planning wide joined boards
for my current hard maple project, got a batch of 5/4 from Hearnes (see previous thread(s) - really neat place btw)
the finished "width" will be roughly 9 inches - so I got nominal 6" and 4" wide rough maple. which I will plane smooth and dress to size.
it's a knife block; it's a glue up; five 25 mm layers. my thought was to alternate the width joints to minimize distortion - i.e. one layer 6+4, next layer 4+6 . . .
now, for doing five such lay ups, it's pretty darn clear the thickness of the 4 and 6 inch board must be super-the-same. my thought was to edge dress the rough cut, glue 'em edge to edge, then plane the resulting 10" board to thickness before trimming the edges to a (near) final dimension.
what the community experience in planning down edge glued composites?
(Cutech 4020200H-ct spiral planner, should it be a factor...)
I'd not be happy to have the joined board split in the planer. I've thought about edge gluing them up, planning, then cut apart and rejoin/reglue....
it's my first foray into wide widths. I intentionally opted out of a rough 5/4 by 10 inch width due to the long term cupping/distortion potential/problem....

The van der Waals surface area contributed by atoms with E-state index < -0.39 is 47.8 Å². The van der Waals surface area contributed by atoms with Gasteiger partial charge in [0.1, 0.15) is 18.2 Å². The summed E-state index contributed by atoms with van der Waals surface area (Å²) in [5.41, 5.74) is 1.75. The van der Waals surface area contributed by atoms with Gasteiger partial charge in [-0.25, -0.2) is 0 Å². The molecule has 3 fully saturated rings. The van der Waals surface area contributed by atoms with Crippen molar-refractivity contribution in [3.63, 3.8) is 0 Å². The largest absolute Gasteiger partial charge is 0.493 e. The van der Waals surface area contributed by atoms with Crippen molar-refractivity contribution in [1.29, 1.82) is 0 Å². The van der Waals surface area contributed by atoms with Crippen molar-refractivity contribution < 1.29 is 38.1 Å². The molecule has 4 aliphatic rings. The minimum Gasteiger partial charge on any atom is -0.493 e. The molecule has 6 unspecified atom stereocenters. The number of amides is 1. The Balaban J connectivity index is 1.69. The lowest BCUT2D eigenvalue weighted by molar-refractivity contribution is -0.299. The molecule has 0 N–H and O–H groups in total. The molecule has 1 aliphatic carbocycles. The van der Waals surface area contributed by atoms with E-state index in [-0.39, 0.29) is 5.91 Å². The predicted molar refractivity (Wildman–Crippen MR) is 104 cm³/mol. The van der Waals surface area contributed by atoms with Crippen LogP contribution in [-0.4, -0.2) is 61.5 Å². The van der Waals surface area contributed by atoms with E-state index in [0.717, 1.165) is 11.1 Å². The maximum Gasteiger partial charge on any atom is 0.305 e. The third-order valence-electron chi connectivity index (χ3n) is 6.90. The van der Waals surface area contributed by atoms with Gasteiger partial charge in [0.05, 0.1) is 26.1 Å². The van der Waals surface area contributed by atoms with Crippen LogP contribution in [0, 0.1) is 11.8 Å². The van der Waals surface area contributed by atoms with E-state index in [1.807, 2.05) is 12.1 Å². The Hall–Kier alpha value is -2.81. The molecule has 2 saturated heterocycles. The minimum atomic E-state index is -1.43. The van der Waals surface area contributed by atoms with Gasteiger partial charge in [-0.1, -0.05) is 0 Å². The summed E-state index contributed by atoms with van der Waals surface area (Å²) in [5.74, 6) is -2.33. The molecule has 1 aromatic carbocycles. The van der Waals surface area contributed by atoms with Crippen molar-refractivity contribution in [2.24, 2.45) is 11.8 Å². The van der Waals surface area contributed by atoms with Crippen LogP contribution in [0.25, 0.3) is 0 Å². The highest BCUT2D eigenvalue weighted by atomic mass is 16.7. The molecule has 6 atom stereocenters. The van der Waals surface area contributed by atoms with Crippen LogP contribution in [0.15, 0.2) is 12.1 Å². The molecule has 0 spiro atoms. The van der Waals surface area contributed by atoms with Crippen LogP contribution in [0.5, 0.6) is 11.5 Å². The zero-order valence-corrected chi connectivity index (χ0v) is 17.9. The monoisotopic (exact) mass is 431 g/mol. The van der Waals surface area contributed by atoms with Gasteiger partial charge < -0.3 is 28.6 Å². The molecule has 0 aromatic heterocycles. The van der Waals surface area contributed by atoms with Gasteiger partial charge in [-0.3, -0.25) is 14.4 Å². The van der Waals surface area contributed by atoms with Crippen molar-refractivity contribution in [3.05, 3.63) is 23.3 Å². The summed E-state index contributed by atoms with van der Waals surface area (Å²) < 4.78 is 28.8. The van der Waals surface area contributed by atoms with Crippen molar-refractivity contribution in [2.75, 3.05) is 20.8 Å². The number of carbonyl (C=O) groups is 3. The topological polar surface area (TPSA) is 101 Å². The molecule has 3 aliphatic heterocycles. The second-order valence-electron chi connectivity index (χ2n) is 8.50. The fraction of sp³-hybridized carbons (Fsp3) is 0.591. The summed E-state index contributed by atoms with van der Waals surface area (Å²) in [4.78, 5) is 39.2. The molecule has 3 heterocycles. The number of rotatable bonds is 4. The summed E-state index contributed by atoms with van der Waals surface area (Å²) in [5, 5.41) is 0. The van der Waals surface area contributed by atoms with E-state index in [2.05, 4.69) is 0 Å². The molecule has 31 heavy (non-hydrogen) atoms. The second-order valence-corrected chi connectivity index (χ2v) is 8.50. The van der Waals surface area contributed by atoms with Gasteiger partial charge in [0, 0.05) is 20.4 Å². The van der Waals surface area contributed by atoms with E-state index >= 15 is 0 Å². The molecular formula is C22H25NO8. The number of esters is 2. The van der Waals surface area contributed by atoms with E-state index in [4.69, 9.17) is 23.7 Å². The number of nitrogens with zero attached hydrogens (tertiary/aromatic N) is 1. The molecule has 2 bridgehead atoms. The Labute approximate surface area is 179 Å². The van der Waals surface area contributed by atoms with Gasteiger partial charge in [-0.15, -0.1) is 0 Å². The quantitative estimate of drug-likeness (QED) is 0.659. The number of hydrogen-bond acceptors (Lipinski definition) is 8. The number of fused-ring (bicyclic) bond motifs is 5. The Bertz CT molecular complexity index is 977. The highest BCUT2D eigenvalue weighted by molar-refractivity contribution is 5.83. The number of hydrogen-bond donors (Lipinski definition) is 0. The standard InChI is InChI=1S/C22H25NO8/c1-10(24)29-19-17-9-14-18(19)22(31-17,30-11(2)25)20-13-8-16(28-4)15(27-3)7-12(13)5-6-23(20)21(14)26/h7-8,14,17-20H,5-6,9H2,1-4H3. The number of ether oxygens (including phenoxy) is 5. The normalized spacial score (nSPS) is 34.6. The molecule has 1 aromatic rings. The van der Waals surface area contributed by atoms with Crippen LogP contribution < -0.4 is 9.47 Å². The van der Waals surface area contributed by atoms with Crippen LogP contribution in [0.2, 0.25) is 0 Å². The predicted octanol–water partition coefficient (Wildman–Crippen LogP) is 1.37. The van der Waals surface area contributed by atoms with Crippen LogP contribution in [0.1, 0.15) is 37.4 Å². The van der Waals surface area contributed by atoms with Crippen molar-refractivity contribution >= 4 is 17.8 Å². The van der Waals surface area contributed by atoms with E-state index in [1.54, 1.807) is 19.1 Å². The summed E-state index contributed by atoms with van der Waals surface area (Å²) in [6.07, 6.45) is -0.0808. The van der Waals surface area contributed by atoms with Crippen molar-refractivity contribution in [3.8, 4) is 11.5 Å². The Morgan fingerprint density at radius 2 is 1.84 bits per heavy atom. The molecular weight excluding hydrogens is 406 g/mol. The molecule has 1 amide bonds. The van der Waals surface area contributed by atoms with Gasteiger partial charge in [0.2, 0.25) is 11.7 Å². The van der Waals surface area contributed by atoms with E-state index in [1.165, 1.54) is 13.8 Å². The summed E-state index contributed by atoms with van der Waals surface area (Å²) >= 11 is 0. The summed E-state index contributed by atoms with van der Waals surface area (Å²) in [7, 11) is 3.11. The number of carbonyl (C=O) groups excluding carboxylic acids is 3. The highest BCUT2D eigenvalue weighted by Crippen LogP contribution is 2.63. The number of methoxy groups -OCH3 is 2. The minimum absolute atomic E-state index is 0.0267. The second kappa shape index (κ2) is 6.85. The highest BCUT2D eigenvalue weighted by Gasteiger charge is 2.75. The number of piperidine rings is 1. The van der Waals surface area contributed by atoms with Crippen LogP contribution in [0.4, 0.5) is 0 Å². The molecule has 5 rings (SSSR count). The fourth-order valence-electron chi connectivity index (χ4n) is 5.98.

Glued up widths are planed all the he time. Is that what your asking?
Keep the lengths at about 15" until all your planing is complete.
glue is very strong...
Assuming you have a properly squared and straight edge your glued joint will be as strong as the wood itself or stronger. Many tests by glue companies and others have shown this to be true.
As to planing them, no problem, they will not break apart in the planer. I've made a few knife blocks, one from Teak many years ago and it's still used daily in the kitchen. I kerfed the short block and glued it to a taller one. The tall block has matching kerfs in a two piece glue up for wider knives. :smile3:
I have the Steel City version of your planer. No problem planing glued up panels. I have been using Titebond 3 and waiting at least 1 day after glue up before planning. The instructions on the glue bottle say not to stress the joint until after 24 hours.
thanks for the tips! the blanks will be 24 inches + 2 for dibbles... finished thickness is one inch - my concern was whether vibrations would be enough to cause issues at the joint.
..let dry 24 hrs - good to know - I've been using Elmer's WoodGlue Max - waterproof & food safe; used it on a lot of projects and it has performed well.
...matching kerfs - that was also my first pass idea - but with the increased width I wanted the joints to overlap vs a "straight seam" sketch attached; dims in mm. upper left is the hole for a steel, mid-right is a dial thermometer, slot for kitchen shear below that. along the bottom are the measuring spoons (need to move them down a bit, and in the 'base' will be a slot for the Thermapen instant read.
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